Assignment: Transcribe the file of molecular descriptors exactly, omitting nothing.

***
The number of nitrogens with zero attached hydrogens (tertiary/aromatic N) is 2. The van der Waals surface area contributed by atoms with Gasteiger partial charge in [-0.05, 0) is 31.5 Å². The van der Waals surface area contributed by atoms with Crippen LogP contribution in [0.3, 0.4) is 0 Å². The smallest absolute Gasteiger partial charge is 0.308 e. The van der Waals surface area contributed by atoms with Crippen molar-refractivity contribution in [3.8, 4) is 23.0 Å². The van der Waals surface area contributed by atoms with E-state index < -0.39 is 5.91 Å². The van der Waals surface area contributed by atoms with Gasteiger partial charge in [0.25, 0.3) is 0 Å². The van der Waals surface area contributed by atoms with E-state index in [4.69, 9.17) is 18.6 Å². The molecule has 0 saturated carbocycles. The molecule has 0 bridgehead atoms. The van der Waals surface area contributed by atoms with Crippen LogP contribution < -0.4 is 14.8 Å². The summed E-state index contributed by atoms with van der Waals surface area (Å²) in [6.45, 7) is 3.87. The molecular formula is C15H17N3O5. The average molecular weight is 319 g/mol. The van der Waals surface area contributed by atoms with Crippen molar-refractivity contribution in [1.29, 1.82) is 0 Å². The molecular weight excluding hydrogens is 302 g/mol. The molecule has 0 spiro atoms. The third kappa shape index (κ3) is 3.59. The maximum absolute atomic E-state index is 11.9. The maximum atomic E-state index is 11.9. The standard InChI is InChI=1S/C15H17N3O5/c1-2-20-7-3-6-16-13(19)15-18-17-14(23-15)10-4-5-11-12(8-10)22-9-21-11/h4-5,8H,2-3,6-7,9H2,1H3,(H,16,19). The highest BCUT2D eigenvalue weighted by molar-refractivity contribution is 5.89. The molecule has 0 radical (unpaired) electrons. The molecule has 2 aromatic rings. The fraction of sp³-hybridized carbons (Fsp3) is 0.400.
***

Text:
The number of nitrogens with zero attached hydrogens (tertiary/aromatic N) is 2. The van der Waals surface area contributed by atoms with Gasteiger partial charge in [-0.05, 0) is 31.5 Å². The van der Waals surface area contributed by atoms with Crippen LogP contribution in [0.3, 0.4) is 0 Å². The smallest absolute Gasteiger partial charge is 0.308 e. The van der Waals surface area contributed by atoms with Crippen molar-refractivity contribution in [3.8, 4) is 23.0 Å². The van der Waals surface area contributed by atoms with E-state index < -0.39 is 5.91 Å². The van der Waals surface area contributed by atoms with Gasteiger partial charge in [0.25, 0.3) is 0 Å². The van der Waals surface area contributed by atoms with E-state index in [4.69, 9.17) is 18.6 Å². The molecule has 0 saturated carbocycles. The molecule has 0 bridgehead atoms. The van der Waals surface area contributed by atoms with Crippen LogP contribution < -0.4 is 14.8 Å². The summed E-state index contributed by atoms with van der Waals surface area (Å²) in [6.45, 7) is 3.87. The molecular formula is C15H17N3O5. The average molecular weight is 319 g/mol. The van der Waals surface area contributed by atoms with Crippen molar-refractivity contribution in [1.29, 1.82) is 0 Å². The molecular weight excluding hydrogens is 302 g/mol. The molecule has 0 spiro atoms. The third kappa shape index (κ3) is 3.59. The maximum absolute atomic E-state index is 11.9. The maximum atomic E-state index is 11.9. The standard InChI is InChI=1S/C15H17N3O5/c1-2-20-7-3-6-16-13(19)15-18-17-14(23-15)10-4-5-11-12(8-10)22-9-21-11/h4-5,8H,2-3,6-7,9H2,1H3,(H,16,19). The highest BCUT2D eigenvalue weighted by molar-refractivity contribution is 5.89. The molecule has 0 radical (unpaired) electrons. The molecule has 2 aromatic rings. The fraction of sp³-hybridized carbons (Fsp3) is 0.400.